A cold dose of reality

When I was in college, I took a single class in Philosphy (Introduction to Ethics) that really left a mark on me. I had a truly amazing professor, who had the remarkable ability to espouse nearly any ethical position without actually endorsing it. He would set up wonderfully complex ethical dilemmas, and then counter every single position we’d take. He was challenging, he was interesting, he was entertaining, and he made us think.

One of the things I took from his class was the idea that the difference between sins/lies of omission and of commission is illusory. It is the consequences of such acts that matter in the long run, not whether you acted or simply allowed events to unfold. If you have the ability to prevent a wrong and choose not to, then you have become a party to that wrongdoing.

This ethic is found in the U.S. Military. Cadets at the service academies are required to live by an Honor Code that not only says they will not cheat, steal, or act dishonorably, they will not tolerate others doing so and will act to prevent such deeds. It’s carried out beyond the academies, where simply standing by while others violate laws or regulations is not an option — failing to stop wrongs is a serious offense.

This is an ethic that seems to be lost on a large portion of the Left. I recall many instances of opponents of the war in Iraq saying we shouldn’t have toppled Saddam because “our hands weren’t clean” — we had supported him in the past, supplying him with weapons (a very small percentage, around 1%, but some nonetheless) and the like. The argument seems to be “it’s good that he was deposed, but the U.S. shouldn’t have been the one to do it.”

This attitude, to me, reveals an egocentrism of the left. They are more concerned with the burdens of their own conscience than the general welfare of the world. It’s OK that the Iraqis continue to suffer under Saddam and the consequences of his reign as long as they don’t have to sully their hands in taking action.

The classic argument I have cited recently was “when is it acceptable to kill innocents?” The Left draws an absolute line on the ground — never. It is NEVER acceptable to kill innocents, regardless of the consequences.

The counterargument I have come up with is simple, and derived from one of the now-debunked myths surrounding the 9/11 terrorist attacks.

Suppose you are a United States Air Force pilot, and you are in a fighter trailing a hijacked jetliner. The plane is heading towards Washington, D.C. and you have every belief that the hijackers intend to crash it into the White House or Capitol Building, killing all aboard the plane and countless more on the ground. It’s currently over vacant land. Do you shoot down the airliner, killing all the passengers on board?

The Left answer is “no.” The passengers are innocent hostages, and we must not kill the innocent, regardless of the circumstances. Try to force the plane to divert, to land safely, but under no circumstances should the plane be shot down.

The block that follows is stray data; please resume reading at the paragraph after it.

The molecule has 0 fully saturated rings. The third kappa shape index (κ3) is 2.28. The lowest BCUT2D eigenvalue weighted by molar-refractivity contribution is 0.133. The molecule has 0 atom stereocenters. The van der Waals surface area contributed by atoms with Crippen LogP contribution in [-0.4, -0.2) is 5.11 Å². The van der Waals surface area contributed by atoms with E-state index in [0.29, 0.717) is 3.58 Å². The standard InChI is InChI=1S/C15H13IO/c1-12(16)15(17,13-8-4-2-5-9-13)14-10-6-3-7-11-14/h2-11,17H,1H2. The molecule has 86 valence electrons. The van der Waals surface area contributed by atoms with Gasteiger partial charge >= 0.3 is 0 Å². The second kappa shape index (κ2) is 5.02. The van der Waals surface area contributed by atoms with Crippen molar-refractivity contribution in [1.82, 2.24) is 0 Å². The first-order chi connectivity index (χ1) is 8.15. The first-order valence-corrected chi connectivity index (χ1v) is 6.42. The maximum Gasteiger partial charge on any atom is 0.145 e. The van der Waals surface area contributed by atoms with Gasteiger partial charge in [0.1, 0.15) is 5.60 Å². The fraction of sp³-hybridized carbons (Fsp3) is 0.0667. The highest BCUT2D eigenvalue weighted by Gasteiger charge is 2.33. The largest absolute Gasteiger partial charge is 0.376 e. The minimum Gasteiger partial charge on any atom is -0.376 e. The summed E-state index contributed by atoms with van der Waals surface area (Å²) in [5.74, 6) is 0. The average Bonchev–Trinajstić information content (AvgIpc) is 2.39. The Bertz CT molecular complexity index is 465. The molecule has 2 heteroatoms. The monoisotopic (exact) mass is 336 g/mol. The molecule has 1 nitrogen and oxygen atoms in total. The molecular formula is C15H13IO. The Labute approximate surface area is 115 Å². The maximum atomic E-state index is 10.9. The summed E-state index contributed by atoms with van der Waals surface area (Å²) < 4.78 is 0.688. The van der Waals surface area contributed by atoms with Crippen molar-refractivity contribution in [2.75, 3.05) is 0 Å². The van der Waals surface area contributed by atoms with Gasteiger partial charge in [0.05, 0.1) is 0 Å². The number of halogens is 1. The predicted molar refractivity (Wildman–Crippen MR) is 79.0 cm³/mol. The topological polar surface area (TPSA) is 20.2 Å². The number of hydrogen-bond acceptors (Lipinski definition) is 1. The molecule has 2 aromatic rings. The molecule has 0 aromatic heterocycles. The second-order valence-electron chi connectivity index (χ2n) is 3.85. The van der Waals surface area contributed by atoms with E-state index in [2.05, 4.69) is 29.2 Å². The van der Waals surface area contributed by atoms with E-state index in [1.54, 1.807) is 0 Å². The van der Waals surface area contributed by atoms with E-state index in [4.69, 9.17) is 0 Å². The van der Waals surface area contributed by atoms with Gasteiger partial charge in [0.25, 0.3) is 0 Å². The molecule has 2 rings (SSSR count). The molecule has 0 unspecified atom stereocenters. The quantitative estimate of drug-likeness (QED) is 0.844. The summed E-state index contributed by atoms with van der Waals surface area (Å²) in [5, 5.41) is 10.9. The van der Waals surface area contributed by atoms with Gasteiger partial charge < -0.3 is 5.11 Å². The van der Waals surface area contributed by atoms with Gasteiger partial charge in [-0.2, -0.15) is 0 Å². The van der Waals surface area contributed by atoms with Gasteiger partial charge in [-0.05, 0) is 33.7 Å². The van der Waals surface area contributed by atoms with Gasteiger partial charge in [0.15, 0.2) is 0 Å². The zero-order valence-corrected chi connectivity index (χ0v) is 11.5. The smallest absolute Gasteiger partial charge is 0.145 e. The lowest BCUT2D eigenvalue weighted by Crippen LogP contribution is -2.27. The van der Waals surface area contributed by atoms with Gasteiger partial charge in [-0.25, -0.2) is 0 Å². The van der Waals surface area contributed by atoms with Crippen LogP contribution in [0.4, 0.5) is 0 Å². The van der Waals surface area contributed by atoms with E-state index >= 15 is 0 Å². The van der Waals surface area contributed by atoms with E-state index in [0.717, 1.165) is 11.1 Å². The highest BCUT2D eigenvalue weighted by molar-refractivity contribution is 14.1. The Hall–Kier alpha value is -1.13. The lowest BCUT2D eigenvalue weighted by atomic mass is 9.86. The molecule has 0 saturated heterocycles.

I’m a pragmatist. I’d look at both possibilities and outcomes. If I shoot, all the people on the plane will die. If I don’t shoot, the plane will crash into its target and all the people will die, along with who knows how many more on the ground. A third possibility is that the passengers will revolt and re-take the plane, as nearly happened with Flight 93.

With that possibility, I think I would wait as long as possible for signs that it had happened, but ultimately I would fire. I’d have to live with the guilt of having killed all those people, but I’d know that I had saved many more on the ground.

A further benefit of this would be to discourage future hijackings. Once it is shown that the tactic will not work, most terrorists will start looking at other tactics. Dying for your cause while striking a great blow against the enemy is one thing; dying for your cause while achieving absolutely nothing is just stupid.

In the Terri Schiavo case (which I NOT taking sides on — I intend to maintain my personal boycott of the topic), the pragmatic approach for the “remove the tube” side would be to say that removing the tube would not be acceptable. If the decision is that her body be allowed to cease functioning, then simply allowing her to expire by neglect is needlessly cruel. A quick, painless passing would be better than simply standing by while starvation and dehydration take their toll. A large dose of a sedative (much like the way we execute prisoners) would be more ethical — even if it means that someone has to live with the burden of being the “executioner” of a woman who certainly deserved better than her fate. And if that smacks of euthenasia, that’s because that’s what it is — the only difference is in the level of compassion being shown and having the courage of your convictions.

The drawback of the pragmatist’s approach is having to live with the burden of your actions. I’m not certain how well I could handle the responsibility of the above actions, but I’m not going to put that above the greater good.

Sometimes doing the right thing requires sacrifices. And some sacrifices are harder to make than others. To some, the sacrifice of one’s personal self-image is too great to make.

Sometimes I envy them. But mostly, I just find them contemptible.


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